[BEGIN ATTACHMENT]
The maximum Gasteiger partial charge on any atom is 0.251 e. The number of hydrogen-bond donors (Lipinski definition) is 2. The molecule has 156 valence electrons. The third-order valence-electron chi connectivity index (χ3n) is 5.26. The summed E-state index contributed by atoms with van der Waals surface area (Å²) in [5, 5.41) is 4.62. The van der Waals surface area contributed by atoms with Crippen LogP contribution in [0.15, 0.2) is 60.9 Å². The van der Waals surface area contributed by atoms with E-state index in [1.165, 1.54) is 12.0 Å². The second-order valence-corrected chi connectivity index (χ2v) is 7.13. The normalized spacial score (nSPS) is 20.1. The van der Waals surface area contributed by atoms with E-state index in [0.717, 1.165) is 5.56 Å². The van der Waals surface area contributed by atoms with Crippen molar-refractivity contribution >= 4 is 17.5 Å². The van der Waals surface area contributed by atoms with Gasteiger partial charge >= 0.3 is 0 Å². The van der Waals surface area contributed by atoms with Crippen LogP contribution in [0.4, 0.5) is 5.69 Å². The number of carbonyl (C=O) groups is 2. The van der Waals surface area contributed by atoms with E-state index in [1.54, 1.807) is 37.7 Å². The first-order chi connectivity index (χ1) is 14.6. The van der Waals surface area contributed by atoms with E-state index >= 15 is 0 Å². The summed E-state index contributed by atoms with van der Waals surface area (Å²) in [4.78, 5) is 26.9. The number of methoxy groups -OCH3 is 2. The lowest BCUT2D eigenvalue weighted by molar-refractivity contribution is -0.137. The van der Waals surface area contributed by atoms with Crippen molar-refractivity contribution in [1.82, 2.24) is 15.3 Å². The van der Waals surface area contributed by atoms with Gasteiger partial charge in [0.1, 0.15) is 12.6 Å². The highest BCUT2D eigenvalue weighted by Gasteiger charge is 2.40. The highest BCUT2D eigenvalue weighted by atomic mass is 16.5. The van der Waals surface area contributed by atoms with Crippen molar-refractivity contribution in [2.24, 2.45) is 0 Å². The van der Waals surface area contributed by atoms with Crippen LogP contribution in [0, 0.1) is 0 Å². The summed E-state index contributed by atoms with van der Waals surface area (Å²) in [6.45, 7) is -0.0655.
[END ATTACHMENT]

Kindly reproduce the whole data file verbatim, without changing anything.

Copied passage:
The maximum Gasteiger partial charge on any atom is 0.251 e. The number of hydrogen-bond donors (Lipinski definition) is 2. The molecule has 156 valence electrons. The third-order valence-electron chi connectivity index (χ3n) is 5.26. The summed E-state index contributed by atoms with van der Waals surface area (Å²) in [5, 5.41) is 4.62. The van der Waals surface area contributed by atoms with Crippen LogP contribution in [0.15, 0.2) is 60.9 Å². The van der Waals surface area contributed by atoms with E-state index in [1.165, 1.54) is 12.0 Å². The second-order valence-corrected chi connectivity index (χ2v) is 7.13. The normalized spacial score (nSPS) is 20.1. The van der Waals surface area contributed by atoms with E-state index in [0.717, 1.165) is 5.56 Å². The van der Waals surface area contributed by atoms with Crippen molar-refractivity contribution >= 4 is 17.5 Å². The van der Waals surface area contributed by atoms with Gasteiger partial charge >= 0.3 is 0 Å². The van der Waals surface area contributed by atoms with Crippen LogP contribution in [0.4, 0.5) is 5.69 Å². The number of carbonyl (C=O) groups is 2. The van der Waals surface area contributed by atoms with E-state index in [1.54, 1.807) is 37.7 Å². The first-order chi connectivity index (χ1) is 14.6. The van der Waals surface area contributed by atoms with E-state index >= 15 is 0 Å². The summed E-state index contributed by atoms with van der Waals surface area (Å²) in [4.78, 5) is 26.9. The number of methoxy groups -OCH3 is 2. The lowest BCUT2D eigenvalue weighted by molar-refractivity contribution is -0.137. The van der Waals surface area contributed by atoms with Crippen molar-refractivity contribution in [1.82, 2.24) is 15.3 Å². The van der Waals surface area contributed by atoms with Gasteiger partial charge in [0.1, 0.15) is 12.6 Å². The highest BCUT2D eigenvalue weighted by Gasteiger charge is 2.40. The highest BCUT2D eigenvalue weighted by atomic mass is 16.5. The van der Waals surface area contributed by atoms with Crippen molar-refractivity contribution in [2.24, 2.45) is 0 Å². The van der Waals surface area contributed by atoms with Crippen LogP contribution in [0, 0.1) is 0 Å². The summed E-state index contributed by atoms with van der Waals surface area (Å²) in [6.45, 7) is -0.0655.